Over the last year, state legislatures and agencies have been busy creating incentives, laws, and regulations that support the use of alternative fuels, advanced vehicles, and other strategies that align with Clean Cities’ mission to cut petroleum use in transportation.
In 2013, states established 25 new incentives related to alternative transportation. This is considerably more than the 11 incentives established in 2012, a sign that state budgets may be rebounding and states are giving additional consideration to alternative fuels and advanced vehicle technologies.
Figure 1 shows a breakdown of incentives established by fuel and technology type. The largest numbers of incentives were related to natural gas vehicles (NGVs) and natural gas infrastructure development. For more information, see the previous post on this topic.
The most common types of incentives were grants, and several states initiated funding programs for biofuels via grants. For example, Illinois and Minnesota introduced ethanol infrastructure grants, and Kentucky began offering grants for biofuel production for use in farm equipment. New tax incentives include infrastructure tax credits in New York and vehicle tax credits in Indiana (Figure 2).
Private entities and utilities implemented seven new incentives in 2013, most of which apply to customers in specific areas or utility service territories. These incentives add to the 16 similar incentives established in 2012, but several of those expired or lapsed. Figure 1 demonstrates the majority of the public/utility incentives were related to electric vehicle supply equipment (EVSE) and plug-in electric vehicles (PEVs), specifically grants and rebates, including the Central Maine Power grant program and the Glendale Water and Power EVSE rebate in California.
Laws and Regulations
In 2013, state governments enacted 54 new laws and regulations related to alternative fuels and advanced vehicles, as compared to 36 newly enacted laws and regulations in 2012. The most common subject matter for these laws and regulations included fuel taxes, and acquisition and fuel use (Figure 3). Figure 1 outlines the breakdown of these actions by fuel and technology type. Approximately 25 regulations and laws were related to natural gas, including states that redefined the way natural gas vehicle fuel is taxed, such as Florida, and states that implemented requirements for NGV safety, such as Texas.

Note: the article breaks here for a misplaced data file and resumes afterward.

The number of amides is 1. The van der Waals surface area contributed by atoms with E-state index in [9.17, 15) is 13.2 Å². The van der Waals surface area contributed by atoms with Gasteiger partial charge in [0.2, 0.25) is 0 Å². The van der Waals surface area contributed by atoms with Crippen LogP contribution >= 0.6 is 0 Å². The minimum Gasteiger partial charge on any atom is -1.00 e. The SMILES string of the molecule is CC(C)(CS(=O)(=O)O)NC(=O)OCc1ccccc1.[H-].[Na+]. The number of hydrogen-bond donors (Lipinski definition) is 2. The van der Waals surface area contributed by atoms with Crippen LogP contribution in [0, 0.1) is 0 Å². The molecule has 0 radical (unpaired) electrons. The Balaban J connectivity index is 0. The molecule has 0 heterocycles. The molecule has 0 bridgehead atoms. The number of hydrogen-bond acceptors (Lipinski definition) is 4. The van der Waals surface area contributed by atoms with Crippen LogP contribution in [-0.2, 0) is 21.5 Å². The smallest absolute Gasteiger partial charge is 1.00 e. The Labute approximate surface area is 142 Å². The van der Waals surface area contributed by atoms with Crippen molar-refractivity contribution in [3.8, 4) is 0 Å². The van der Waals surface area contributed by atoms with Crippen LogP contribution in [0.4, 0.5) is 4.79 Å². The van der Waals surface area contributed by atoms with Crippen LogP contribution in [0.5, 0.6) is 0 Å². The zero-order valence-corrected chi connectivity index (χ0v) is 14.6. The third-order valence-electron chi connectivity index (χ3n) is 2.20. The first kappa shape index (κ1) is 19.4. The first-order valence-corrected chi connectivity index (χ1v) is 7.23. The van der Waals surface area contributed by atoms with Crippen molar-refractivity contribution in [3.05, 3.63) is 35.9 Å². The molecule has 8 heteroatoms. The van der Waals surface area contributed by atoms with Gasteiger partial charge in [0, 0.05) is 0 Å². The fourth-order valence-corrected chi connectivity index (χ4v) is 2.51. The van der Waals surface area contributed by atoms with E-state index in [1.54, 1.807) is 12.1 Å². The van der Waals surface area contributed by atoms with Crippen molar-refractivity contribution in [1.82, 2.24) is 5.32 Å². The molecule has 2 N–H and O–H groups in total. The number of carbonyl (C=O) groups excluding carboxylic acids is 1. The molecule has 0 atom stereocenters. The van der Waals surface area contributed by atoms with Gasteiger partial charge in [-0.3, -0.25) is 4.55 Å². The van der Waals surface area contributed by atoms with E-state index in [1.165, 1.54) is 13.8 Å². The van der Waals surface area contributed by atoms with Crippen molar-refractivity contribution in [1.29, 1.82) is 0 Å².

Several states are staying ahead of the curve in implementing new policies and procedures that address PEVs and EVSE. For more information, see the previous post on this topic. Eight states, including Massachusetts, signed a memorandum of understanding to support the deployment of zero emission vehicles (ZEVs) through involvement in a ZEV Program Implementation Task Force.
States are also responding to the potential for an increase in biofuels in the fuel supply, due to the federal Renewable Fuel Standard. For example, in Maine it is now illegal to offer, sell, or distribute gasoline that contains ethanol at a level greater than 10% (E10).
This is the third of three blog posts that cover 2013 state legislation related to alternative fuels and advanced vehicles. These features focus on trends in state incentives, laws, and regulations promulgated or otherwise enacted. To suggest upcoming posts, email the Clean Cities Technical Response Service.
- Clean Cities Technical Response Service Team